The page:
Preparing your results

Our searching services are busy right now. Your search will reload in five seconds.

X
Forgot Password

If you have forgotten your password you can enter your email here and get a temporary password sent to your email.

Growth hormone receptor regulates β cell hyperplasia and glucose-stimulated insulin secretion in obese mice.

http://www.ncbi.nlm.nih.gov/pubmed/21555853

Insulin, growth hormone (GH), and insulin-like growth factor-1 (IGF-1) play key roles in the regulation of β cell growth and function. Although β cells express the GH receptor, the direct effects of GH on β cells remain largely unknown. Here we have employed a rat insulin II promoter-driven (RIP-driven) Cre recombinase to disrupt the GH receptor in β cells (βGHRKO). βGHRKO mice fed a standard chow diet exhibited impaired glucose-stimulated insulin secretion but had no changes in β cell mass. When challenged with a high-fat diet, βGHRKO mice showed evidence of a β cell secretory defect, with further deterioration of glucose homeostasis indicated by their altered glucose tolerance and blunted glucose-stimulated insulin secretion. Interestingly, βGHRKO mice were impaired in β cell hyperplasia in response to a high-fat diet, with decreased β cell proliferation and overall reduced β cell mass. Therefore, GH receptor plays critical roles in glucose-stimulated insulin secretion and β cell compensation in response to a high-fat diet.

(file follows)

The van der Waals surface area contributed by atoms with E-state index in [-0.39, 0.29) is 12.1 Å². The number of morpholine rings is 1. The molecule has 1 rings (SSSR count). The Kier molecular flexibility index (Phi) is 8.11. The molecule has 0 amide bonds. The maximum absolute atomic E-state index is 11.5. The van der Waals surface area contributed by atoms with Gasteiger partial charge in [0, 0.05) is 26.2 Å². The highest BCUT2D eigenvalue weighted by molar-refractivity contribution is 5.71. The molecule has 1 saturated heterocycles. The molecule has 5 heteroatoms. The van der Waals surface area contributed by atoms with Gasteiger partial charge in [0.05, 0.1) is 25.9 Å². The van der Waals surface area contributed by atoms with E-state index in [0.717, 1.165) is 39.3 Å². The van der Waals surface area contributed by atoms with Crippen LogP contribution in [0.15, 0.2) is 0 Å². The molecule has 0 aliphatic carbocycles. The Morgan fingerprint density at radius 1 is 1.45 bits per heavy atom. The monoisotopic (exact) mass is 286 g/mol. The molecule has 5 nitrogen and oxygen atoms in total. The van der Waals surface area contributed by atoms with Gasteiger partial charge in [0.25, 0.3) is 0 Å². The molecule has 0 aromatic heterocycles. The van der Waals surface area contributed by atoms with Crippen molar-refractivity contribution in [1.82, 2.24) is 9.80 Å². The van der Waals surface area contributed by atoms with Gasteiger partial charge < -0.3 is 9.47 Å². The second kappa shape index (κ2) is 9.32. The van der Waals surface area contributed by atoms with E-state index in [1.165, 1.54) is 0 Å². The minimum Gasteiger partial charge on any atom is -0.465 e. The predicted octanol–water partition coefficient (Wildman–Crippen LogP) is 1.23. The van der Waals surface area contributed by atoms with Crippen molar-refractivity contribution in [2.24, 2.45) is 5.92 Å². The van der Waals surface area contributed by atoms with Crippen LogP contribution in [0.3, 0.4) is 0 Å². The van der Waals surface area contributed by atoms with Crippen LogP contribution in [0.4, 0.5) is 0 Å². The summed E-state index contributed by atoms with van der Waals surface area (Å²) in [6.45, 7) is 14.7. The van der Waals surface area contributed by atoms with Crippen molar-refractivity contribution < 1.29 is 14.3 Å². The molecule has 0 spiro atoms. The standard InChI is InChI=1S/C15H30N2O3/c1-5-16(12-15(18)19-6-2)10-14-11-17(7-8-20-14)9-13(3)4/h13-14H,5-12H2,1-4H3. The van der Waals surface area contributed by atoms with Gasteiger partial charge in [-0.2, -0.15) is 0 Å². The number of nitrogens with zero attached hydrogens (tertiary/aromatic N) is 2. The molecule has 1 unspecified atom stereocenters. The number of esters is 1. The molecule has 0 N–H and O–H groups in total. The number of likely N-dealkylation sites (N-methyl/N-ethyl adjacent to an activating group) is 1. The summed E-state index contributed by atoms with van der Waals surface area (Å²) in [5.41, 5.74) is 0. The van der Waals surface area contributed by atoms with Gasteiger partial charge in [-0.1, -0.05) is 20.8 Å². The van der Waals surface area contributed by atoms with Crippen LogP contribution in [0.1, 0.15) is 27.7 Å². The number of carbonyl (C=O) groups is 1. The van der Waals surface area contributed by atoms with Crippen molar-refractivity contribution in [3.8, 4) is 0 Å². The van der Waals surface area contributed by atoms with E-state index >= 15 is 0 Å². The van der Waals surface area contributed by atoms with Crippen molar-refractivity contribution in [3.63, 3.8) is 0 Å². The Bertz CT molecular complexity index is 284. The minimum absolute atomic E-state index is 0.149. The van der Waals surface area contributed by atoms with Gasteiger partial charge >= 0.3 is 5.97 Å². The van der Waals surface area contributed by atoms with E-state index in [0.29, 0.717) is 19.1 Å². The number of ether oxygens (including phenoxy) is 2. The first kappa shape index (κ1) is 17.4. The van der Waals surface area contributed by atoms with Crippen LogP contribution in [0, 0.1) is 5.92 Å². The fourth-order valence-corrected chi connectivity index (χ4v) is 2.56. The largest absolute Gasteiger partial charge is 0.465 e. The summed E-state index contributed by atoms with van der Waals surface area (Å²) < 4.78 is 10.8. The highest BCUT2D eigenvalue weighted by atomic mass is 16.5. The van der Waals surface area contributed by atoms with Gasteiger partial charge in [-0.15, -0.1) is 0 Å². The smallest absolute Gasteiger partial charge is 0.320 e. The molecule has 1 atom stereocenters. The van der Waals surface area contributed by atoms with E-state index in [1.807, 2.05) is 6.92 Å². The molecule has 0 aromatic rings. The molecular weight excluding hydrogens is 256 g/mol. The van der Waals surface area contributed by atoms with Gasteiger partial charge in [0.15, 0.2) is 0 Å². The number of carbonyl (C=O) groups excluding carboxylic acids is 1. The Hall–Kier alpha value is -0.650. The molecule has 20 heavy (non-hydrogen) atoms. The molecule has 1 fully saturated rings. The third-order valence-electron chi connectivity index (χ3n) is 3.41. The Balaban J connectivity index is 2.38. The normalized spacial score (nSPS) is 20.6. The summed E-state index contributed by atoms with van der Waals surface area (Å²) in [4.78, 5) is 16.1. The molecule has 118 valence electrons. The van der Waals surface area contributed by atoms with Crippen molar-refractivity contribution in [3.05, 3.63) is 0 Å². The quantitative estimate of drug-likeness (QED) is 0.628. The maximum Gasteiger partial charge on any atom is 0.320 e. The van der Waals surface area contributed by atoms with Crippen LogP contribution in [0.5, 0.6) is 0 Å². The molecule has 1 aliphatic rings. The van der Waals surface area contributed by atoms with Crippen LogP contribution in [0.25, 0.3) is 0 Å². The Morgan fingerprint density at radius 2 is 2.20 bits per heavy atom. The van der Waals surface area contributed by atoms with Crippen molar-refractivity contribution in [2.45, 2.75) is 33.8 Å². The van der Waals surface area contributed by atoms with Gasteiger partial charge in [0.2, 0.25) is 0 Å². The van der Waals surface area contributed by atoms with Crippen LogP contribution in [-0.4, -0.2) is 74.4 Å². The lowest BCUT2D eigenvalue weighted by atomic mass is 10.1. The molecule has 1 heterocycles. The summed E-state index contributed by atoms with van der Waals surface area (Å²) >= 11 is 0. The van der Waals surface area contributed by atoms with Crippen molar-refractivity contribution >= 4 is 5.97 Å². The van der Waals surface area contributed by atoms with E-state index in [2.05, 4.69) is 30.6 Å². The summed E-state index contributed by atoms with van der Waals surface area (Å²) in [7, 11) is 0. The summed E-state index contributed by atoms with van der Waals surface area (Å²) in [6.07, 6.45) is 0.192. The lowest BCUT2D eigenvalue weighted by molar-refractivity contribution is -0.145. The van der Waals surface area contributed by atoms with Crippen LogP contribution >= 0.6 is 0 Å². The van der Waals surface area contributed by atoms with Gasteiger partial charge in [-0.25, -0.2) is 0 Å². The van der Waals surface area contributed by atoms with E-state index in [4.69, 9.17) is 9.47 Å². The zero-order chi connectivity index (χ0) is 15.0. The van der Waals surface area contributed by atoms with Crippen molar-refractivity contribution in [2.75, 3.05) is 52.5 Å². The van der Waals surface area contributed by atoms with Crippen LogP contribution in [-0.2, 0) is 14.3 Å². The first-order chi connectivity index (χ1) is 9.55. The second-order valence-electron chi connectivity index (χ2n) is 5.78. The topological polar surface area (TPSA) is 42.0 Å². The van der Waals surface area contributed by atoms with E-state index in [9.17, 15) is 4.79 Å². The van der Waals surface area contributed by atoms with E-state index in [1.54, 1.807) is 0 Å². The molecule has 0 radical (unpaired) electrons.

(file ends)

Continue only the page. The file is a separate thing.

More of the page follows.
Pubmed ID: 21555853 RIS Download

Mesh terms: Animal Feed | Animals | Cell Division | Dietary Fats | Female | Gene Knockdown Techniques | Glucose | Glucose Intolerance | Hyperplasia | Insulin | Islets of Langerhans | Male | Mice | Mice, Inbred C57BL | Mice, Knockout | Mice, Transgenic | Obesity | Organ Specificity | Rats | Receptors, Somatotropin | STAT5 Transcription Factor

Research resources used in this publication

None found

Research tools detected in this publication

None found

Data used in this publication

None found

Associated grants

  • Agency: NIDDK NIH HHS, Id: P60 DK020541

Publication data is provided by the National Library of Medicine ® and PubMed ®. Data is retrieved from PubMed ® on a weekly schedule. For terms and conditions see the National Library of Medicine Terms and Conditions.